In Scene 5 of Act III of "Romeo and Juliet," Lady Capulet enters Juliet's chamber to find Juliet completely distraught. She wisely remarks upon excessive grieving for a loss loved one:
Some grief shows much of love,/But much of grief shows still some want of wit (III,v,74-75)
When Juliet asks that she be allowed to weep for such a deeply felt loss, Lady Capulet, in a moment of dramatic irony, retorts that Juliet
weep'st not so much for his [Tybalt's] death/As that the villain lives which slaughtered him.
While Lady Capulet believes that Juliet cries because the murderer still lives, she does mourn Romeo, but in a different way:
...I do with all my heart,/And yet no man like he doth grieve my heart (III,v, 82-83)
Juliet grieves that Romeo is banished and that he has committed the murder, not that her family has avenged itself upon him. She then asks her mother for poison so that she could give it to Romeo, but she really desires to kill herself.
Then, when Lady Capulet announces news that should cheer her--that she is to marry Paris--Juliet's reactions are not what she expects. The daughter tells her father that she will not marry:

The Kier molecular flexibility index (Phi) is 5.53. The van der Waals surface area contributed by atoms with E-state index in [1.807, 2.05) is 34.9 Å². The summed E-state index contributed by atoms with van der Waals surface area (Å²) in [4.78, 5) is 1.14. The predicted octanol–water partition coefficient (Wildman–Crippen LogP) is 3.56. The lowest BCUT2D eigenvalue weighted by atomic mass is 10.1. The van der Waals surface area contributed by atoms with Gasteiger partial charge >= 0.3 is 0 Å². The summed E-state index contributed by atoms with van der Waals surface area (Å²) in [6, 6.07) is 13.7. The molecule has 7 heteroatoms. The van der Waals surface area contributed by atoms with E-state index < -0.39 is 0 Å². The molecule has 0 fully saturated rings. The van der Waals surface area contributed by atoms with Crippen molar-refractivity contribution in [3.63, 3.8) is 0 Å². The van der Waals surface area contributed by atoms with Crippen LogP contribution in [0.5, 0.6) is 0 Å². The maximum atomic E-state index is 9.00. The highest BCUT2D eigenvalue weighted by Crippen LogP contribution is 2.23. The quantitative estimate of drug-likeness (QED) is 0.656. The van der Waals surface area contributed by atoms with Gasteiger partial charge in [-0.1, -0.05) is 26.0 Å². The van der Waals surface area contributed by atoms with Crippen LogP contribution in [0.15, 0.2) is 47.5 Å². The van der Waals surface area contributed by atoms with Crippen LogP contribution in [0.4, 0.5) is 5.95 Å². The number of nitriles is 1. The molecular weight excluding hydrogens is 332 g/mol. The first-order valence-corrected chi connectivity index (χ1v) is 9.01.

"I'll not wed, I cannot love,/I am too young, I pray you , pardon me. (III,v,187-188)
This, too, is dramatic irony since only Juliet knows she is already married to Romeo. Likewise, when Juliet begs her mother to "cast not me away" (III,v,200), saying she will make herself a bridal bed in the tomb with Tybalt and her mother rejects her, "I have done with thee"(III,v,205), there is much irony of situation as Lady Capulet unwittingly predicts what will happen.
Lady Capulet thinks Juliet is crying because of Tybalt's death. He was her cousin. Juliet is actually crying because it was Romeo who killed Tybalt, and as a result, he has been banished from Verona. As a result of thinking Juliet is crying over Tybalt, her mother tells her she's going to send someone to kill Romeo. Then her father thinks having Juliet marry Paris right away will cheer her up.